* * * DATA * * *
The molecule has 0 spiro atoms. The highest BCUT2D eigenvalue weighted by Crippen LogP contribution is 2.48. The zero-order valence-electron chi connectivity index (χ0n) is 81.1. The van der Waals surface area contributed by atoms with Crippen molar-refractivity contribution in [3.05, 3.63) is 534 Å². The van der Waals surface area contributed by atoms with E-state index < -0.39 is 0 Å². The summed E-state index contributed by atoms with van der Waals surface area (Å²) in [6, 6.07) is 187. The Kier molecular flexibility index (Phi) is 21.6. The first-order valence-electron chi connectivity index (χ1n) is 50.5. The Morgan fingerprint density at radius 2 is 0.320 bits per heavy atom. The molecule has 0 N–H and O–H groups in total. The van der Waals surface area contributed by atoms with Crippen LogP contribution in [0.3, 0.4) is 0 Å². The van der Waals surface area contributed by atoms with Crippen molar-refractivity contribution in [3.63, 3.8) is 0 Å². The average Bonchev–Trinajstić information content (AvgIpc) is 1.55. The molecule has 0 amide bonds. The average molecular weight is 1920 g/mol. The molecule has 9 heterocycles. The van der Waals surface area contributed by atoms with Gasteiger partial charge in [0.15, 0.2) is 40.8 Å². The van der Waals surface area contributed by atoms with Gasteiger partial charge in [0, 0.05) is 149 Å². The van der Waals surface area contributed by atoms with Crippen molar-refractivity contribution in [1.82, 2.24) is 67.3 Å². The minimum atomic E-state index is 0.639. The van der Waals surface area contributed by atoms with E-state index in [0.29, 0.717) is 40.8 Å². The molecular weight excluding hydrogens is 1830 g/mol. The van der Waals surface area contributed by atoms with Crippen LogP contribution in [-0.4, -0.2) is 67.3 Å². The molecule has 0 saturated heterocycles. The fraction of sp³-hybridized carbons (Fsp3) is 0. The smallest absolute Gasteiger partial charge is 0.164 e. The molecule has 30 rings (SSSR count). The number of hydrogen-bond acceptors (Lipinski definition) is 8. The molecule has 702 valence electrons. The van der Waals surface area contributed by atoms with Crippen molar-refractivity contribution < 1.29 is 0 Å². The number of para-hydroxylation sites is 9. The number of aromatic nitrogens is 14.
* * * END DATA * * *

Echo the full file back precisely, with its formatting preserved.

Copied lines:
The molecule has 0 spiro atoms. The highest BCUT2D eigenvalue weighted by Crippen LogP contribution is 2.48. The zero-order valence-electron chi connectivity index (χ0n) is 81.1. The van der Waals surface area contributed by atoms with Crippen molar-refractivity contribution in [3.05, 3.63) is 534 Å². The van der Waals surface area contributed by atoms with E-state index < -0.39 is 0 Å². The summed E-state index contributed by atoms with van der Waals surface area (Å²) in [6, 6.07) is 187. The Kier molecular flexibility index (Phi) is 21.6. The first-order valence-electron chi connectivity index (χ1n) is 50.5. The Morgan fingerprint density at radius 2 is 0.320 bits per heavy atom. The molecule has 0 N–H and O–H groups in total. The van der Waals surface area contributed by atoms with Crippen LogP contribution in [0.3, 0.4) is 0 Å². The van der Waals surface area contributed by atoms with Crippen molar-refractivity contribution in [3.63, 3.8) is 0 Å². The average Bonchev–Trinajstić information content (AvgIpc) is 1.55. The molecule has 0 amide bonds. The average molecular weight is 1920 g/mol. The molecule has 9 heterocycles. The van der Waals surface area contributed by atoms with Gasteiger partial charge in [0.15, 0.2) is 40.8 Å². The van der Waals surface area contributed by atoms with Gasteiger partial charge in [0, 0.05) is 149 Å². The van der Waals surface area contributed by atoms with Crippen molar-refractivity contribution in [1.82, 2.24) is 67.3 Å². The minimum atomic E-state index is 0.639. The van der Waals surface area contributed by atoms with E-state index in [0.29, 0.717) is 40.8 Å². The molecular weight excluding hydrogens is 1830 g/mol. The van der Waals surface area contributed by atoms with Crippen LogP contribution in [-0.4, -0.2) is 67.3 Å². The molecule has 0 saturated heterocycles. The fraction of sp³-hybridized carbons (Fsp3) is 0. The smallest absolute Gasteiger partial charge is 0.164 e. The molecule has 30 rings (SSSR count). The number of hydrogen-bond acceptors (Lipinski definition) is 8. The molecule has 702 valence electrons. The van der Waals surface area contributed by atoms with Crippen molar-refractivity contribution < 1.29 is 0 Å². The number of para-hydroxylation sites is 9. The number of aromatic nitrogens is 14.